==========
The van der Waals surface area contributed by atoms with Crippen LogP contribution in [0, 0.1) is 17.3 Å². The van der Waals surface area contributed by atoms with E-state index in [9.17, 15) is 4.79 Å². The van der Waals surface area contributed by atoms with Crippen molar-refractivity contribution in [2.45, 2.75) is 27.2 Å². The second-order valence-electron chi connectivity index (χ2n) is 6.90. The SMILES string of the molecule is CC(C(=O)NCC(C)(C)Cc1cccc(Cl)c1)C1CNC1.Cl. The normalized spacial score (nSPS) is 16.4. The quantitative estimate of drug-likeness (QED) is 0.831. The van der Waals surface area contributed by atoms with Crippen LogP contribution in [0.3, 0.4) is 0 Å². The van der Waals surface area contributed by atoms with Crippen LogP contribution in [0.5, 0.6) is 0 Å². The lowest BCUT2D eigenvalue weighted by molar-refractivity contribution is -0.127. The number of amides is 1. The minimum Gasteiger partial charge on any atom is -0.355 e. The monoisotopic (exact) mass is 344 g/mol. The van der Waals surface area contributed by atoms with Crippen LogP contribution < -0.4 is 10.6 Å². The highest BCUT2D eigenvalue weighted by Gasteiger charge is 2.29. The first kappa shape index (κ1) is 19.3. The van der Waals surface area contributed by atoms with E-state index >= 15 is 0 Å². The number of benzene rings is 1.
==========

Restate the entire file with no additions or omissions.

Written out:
The van der Waals surface area contributed by atoms with Crippen LogP contribution in [0, 0.1) is 17.3 Å². The van der Waals surface area contributed by atoms with E-state index in [9.17, 15) is 4.79 Å². The van der Waals surface area contributed by atoms with Crippen molar-refractivity contribution in [2.45, 2.75) is 27.2 Å². The second-order valence-electron chi connectivity index (χ2n) is 6.90. The SMILES string of the molecule is CC(C(=O)NCC(C)(C)Cc1cccc(Cl)c1)C1CNC1.Cl. The normalized spacial score (nSPS) is 16.4. The quantitative estimate of drug-likeness (QED) is 0.831. The van der Waals surface area contributed by atoms with Crippen LogP contribution in [0.3, 0.4) is 0 Å². The van der Waals surface area contributed by atoms with Crippen LogP contribution in [0.5, 0.6) is 0 Å². The lowest BCUT2D eigenvalue weighted by molar-refractivity contribution is -0.127. The number of amides is 1. The minimum Gasteiger partial charge on any atom is -0.355 e. The monoisotopic (exact) mass is 344 g/mol. The van der Waals surface area contributed by atoms with Crippen LogP contribution < -0.4 is 10.6 Å². The highest BCUT2D eigenvalue weighted by Gasteiger charge is 2.29. The first kappa shape index (κ1) is 19.3. The van der Waals surface area contributed by atoms with E-state index >= 15 is 0 Å². The number of benzene rings is 1.